Cats can live until a ripe old age provided their hooman takes good care of them. However, feline pet parents may notice many physical and behavioral changes in their kitties as the fur babies grow into their teens, adulthood, and old age. At all stages, cat owners need to accommodate their furry family.
With or without cat insurance, your little paws need medical attention in times of illnesses, injuries, and health emergencies. But the difference when you have pet insurance for cats is you may not need to pull out savings in your bank account to get your munchkin cured during unanticipated health scenarios.
When you have pet insurance, your insurer most likely contributes much of the cost for your furry pet’s medical care for covered health conditions, so you don’t have to bear it all at once. The insurance premiums can be much lower than the bills you may have to pay otherwise. Get this support if you don’t already; meanwhile, we have a few tips on caring for a senior cat.
1.Senior cat specific diet
Older cats have distinct dietary needs. It is best to talk with your vet about your senior cat’s nutritional needs.
Your vet may evaluate your furry pet’s ideal weight and can suggest food products and supplements that help them gain, lose, or balance weight.
Another piece of advice can be to offer your senior cat little portions of food at frequent intervals, so they don’t starve because of huge gaps or have a stomach upset due to indigestion on consuming a large meal at a time.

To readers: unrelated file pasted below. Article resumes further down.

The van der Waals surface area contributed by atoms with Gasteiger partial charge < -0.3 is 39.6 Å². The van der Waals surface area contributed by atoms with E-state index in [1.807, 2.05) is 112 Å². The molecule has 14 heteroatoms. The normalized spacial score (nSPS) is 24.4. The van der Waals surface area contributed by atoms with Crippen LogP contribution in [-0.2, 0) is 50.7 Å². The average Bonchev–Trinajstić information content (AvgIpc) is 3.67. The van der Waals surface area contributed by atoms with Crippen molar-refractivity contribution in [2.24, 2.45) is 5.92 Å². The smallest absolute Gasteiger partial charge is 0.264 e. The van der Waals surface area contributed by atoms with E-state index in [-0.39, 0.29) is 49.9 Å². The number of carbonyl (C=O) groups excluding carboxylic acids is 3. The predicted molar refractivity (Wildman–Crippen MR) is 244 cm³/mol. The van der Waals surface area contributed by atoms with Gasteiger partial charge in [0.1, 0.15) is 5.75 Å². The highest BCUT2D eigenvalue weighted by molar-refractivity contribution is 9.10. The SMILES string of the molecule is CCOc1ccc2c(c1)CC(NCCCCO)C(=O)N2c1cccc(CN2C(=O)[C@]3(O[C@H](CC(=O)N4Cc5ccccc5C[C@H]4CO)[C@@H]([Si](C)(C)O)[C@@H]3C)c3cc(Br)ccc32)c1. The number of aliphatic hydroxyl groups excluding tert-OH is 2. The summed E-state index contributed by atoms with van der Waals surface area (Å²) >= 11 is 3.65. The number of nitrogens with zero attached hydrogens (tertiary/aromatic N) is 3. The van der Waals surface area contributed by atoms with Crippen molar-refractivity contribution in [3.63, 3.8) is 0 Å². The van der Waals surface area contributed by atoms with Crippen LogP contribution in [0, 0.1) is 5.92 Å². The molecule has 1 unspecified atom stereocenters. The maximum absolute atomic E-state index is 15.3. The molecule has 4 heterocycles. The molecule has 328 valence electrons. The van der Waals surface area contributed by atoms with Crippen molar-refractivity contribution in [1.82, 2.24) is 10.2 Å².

You can also visit the pet store and purchase stimulating puzzle toys that your senior furry friend can play with during mealtimes to slow the rate of their food consumption.
2.Revive water bowls
Your senior kitty may need lots of fresh water to stay hydrated. The adverse effects of not sipping enough water include constipation and renal diseases.
Give your senior pet adequate wet food, invest in a pet water fountain, and place plenty of filled water bowls in cat-accessible areas to encourage positive drinking habits.
3.Maintain good dental health
Dental issues like gum diseases, cavities, broken teeth, tumors in the oral cavity, etc., can get very painful and may affect your senior cat’s quality of life. It is best to treat dental diseases right at the onset to avoid much pain and suffering they may have to deal with later.
4.Watch out for signs of pain
Cats, by nature, are experts at hiding their pain. Have an eye on their physical, behavioral, emotional, or dietary changes to spot any signs of discomfort just in time.
Schedule a vet visit if you sense something odd about your senior feline. Your vet can run the required tests and chart out a treatment plan that can include medications, alternative therapies, supplements, and much more.
Your munchkin may undergo several changes as a natural transition from one life phase to another. Yet, the physiological, habitual, and emotional turnaround can be significant when your feline furry pet enters seniorhood, which is why seeing your vet every six months may enable early detection of potential health issues.
Have pet insurance for cats right from your fur baby’s younger days, so you don’t have to think twice about providing quality medical care in distressing times. Purchase cat insurance early in your cat’s life to make optimal use of the policy, as insurers don’t cover any pre-existing medical conditions.